Genetic diversity essential for the survival of the Western Swamp Tortoise, our most endangered reptile

Posted on Posted in scaly, Western Austraila

Melanie shares another project supported by the Foundation for National Parks and Wildlife; research into the genetics of Australia’s most endangered reptile.

The Western Swamp Tortoise is Australia’s most endangered reptile. It has an ancestry that dates back 15-20 million years, but for 113 years this tortoise was thought to be extinct. It was only rediscovered in 1953 by chance.

This tiny tortoise only grows up to around 15 cm in length. It needs a special type of swamp with a clay, or clay and sand, bottom that only fills with water for a short time every year. This environment affects the Western Swamp Tortoise’s colouring, as does its age. They are yellow-brown or black on top, and black, yellow or cream underneath.

Western Swamp Tortoises can live for over 60 years and still have young. In November to early December they can lay 3-5 hard shelled eggs in a shallow underground nest, which hatch the following winter.

The Western Swamp Tortoise (Photo by G. Kuchling, IUCN Web)

In 2003, there were only two populations of Western Swamp Tortoises left in the wild, in the Swan Valley near Perth in Western Australia. Twin Swamps and Ellen Brook Nature Reserves are important sites for this species. The Western Swamp Tortoise could not survive without these ephemeral swamps. This tortoise has always had a restricted range, but its numbers have greatly declined as threats have increased.

Much of the Western Swamp Tortoises’ habitat has been cleared, modified or destroyed, and the wetlands where they live have not been filling up as much as they need. Foxes, cats, rats and wildfires have also killed many tortoises. Native animals such as crows, goannas and birds of prey also eat tortoises if they can find them.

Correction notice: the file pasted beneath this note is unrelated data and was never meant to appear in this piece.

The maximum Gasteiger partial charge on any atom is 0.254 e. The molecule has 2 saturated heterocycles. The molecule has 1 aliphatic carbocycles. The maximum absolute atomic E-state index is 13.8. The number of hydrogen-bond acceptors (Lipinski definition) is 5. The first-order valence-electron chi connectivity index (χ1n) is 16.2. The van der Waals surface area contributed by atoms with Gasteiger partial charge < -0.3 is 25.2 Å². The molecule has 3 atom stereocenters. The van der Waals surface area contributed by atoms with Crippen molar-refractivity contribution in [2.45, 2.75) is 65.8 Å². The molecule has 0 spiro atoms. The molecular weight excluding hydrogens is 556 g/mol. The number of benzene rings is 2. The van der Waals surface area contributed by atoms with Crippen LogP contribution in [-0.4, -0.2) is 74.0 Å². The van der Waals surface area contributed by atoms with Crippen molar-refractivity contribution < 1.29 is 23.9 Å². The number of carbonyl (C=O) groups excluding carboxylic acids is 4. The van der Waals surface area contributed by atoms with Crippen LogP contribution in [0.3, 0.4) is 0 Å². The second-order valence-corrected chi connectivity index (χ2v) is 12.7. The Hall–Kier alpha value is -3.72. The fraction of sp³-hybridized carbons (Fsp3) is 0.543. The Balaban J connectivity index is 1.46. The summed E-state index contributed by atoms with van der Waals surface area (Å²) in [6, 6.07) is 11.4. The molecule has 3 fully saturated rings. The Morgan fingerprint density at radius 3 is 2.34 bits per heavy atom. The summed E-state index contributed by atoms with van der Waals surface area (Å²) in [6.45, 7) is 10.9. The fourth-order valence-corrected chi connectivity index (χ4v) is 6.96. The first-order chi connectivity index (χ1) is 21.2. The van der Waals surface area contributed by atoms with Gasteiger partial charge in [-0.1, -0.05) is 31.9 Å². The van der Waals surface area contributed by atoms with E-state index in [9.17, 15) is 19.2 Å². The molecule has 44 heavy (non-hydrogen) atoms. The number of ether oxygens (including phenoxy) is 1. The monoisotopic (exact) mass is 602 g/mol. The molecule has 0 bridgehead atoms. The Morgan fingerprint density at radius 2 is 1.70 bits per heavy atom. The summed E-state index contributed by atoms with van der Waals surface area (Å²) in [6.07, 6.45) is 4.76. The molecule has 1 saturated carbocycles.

As numbers of Western Swamp Tortoises declined in the wild, scientists began a captive breeding program to save this species. Around 20 years ago only 50 Western Swamp Tortoises were left, but thanks to the captive breeding program around 700 are alive today.

The Foundation for National Parks & Wildlife is helping to protect the Western Swamp Tortoise before it is too late.

In 2012 the Foundation is providing funding to PhD candidate Ms Danielle Giustiniano of the School of Animal Biology, University of Western Australia to conduct crucial research that will help conserve the Western Swamp Tortoise.

Ms Giustiniano is investigating the use of genetic markers to better manage the current captive breeding program of the Western Swamp Tortoise, run by Perth Zoo.

Due to the small number of founding tortoises who helped rebuild population numbers, inbreeding could become a real threat to the survival of this species. Appropriate management of genetic diversity is needed to ensure their survival in captive bred and wild populations.

Ms Giustiniano’s research will allow analysis of individual Western Swamp Tortoise genetics. This will also allow for the construction of an accurate studbook. DNA profiling of the Western Swamp Tortoise will also help determine the success of the current Perth Zoo practices to maintain genetic diversity in their captive breeding program for this species.

Western Swamp Tortoise management practices may be modified based on Ms Giustiniano’s findings to ensure that genetic diversity is maintained, inbreeding minimised, and a brighter future is secured for this species.

Find out more about Ms Giustiniano’s research here.

You can also get involved in release/volunteer work to help the Western Swamp Tortoise – click here to find out how at the Friends of the Western Swamp Tortoise site.

Find out more about the Perth Zoo Western Swamp Tortoise captive breeding program here.

Find out more about the Foundation for National Parks & Wildlife here.

Leave a Reply

Your email address will not be published. Required fields are marked *